About a year ago, a new nonprofit, Pershing Square Renew, was created to help finally do something about Downtown's concrete-y and much-hated Pershing Square. Already, there's been some progress at the park in the form of two new playgrounds, but all the major changes have yet to be decided. But today the LA City Council voted to let Pershing Square Renew launch an international design contest to reimagine the space—which has been around since the 1860s with several makeovers over the years—and to oversee project management and fundraising for the endeavor, according to a release from Councilmember Jose Huizar, who reps the area and helped create PSR.
The competition will be officially announced tomorrow and will "[cost] the city nothing," Huizar told City News Service. (Meaning nothing from the city's operations budget; some money from "city special funds" will likely be used.) Department of Recreation and Parks and MacFarlane Partners (which is building a big retail/residential project across the street) both kicked in $1 million toward redevelopment last year, and the developers of LA-Live-adjacent megaproject Metropolis contributed $250,000.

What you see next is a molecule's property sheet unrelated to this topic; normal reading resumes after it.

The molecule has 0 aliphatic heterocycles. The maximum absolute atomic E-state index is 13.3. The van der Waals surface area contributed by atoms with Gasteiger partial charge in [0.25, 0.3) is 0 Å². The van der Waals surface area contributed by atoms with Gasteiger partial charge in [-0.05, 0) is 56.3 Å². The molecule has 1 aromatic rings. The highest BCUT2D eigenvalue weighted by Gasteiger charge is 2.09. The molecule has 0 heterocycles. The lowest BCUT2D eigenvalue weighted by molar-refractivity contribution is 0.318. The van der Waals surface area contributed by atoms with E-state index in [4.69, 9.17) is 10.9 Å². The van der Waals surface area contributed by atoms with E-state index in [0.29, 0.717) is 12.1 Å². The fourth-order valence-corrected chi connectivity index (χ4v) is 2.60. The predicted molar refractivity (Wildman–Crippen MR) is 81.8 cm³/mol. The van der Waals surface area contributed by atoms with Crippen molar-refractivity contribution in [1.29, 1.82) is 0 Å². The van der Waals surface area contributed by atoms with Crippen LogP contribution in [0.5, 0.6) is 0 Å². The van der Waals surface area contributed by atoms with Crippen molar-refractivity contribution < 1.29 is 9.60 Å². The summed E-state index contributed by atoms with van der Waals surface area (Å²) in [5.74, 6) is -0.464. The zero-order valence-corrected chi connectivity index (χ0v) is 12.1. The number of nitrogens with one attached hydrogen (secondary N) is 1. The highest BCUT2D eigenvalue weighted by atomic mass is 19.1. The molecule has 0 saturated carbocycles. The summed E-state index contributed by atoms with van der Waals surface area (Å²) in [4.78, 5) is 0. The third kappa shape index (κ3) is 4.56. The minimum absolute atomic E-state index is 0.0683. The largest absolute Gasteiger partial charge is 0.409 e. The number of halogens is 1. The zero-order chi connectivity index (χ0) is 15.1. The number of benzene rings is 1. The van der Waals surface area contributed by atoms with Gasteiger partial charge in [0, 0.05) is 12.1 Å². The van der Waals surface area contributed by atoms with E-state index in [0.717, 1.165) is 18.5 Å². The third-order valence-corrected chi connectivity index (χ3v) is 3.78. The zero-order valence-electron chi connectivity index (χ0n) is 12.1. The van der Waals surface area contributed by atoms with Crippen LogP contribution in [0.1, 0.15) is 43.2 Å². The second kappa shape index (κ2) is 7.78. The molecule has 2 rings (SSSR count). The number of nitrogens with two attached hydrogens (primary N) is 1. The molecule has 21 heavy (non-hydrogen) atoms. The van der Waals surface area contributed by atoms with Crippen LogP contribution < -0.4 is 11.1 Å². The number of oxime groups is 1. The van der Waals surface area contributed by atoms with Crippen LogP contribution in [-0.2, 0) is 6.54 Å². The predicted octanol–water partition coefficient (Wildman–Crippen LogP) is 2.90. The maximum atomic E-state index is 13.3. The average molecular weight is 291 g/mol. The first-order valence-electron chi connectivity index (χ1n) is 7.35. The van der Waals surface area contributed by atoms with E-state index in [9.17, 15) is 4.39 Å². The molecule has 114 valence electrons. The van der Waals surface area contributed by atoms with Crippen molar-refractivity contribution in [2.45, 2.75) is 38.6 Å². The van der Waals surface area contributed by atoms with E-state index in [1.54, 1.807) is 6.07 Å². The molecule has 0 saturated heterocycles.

Pershing was left with the unpopular look it has today after a remodel in the early 1990s by architect Ricardo Legorreta; that's when it got its purple bell tower structure, red spheres, and that fountain. PSR has already held a few public workshops to try and divine what it is that people do and don't want to see at the park (live music and other cultural events were big favorites), and respondents to the design competition will likely be taking those things into consideration.
· City Council approves competition to redesign Pershing Square [MyNewsLA]
· Big Improvements Finally Coming to Awful Pershing Square [Curbed LA]
· The First Steps in Pershing Square's Less-Concretey Makeover [Curbed LA]
· 38 Photos of Pershing Square From 1866 to Today [Curbed LA]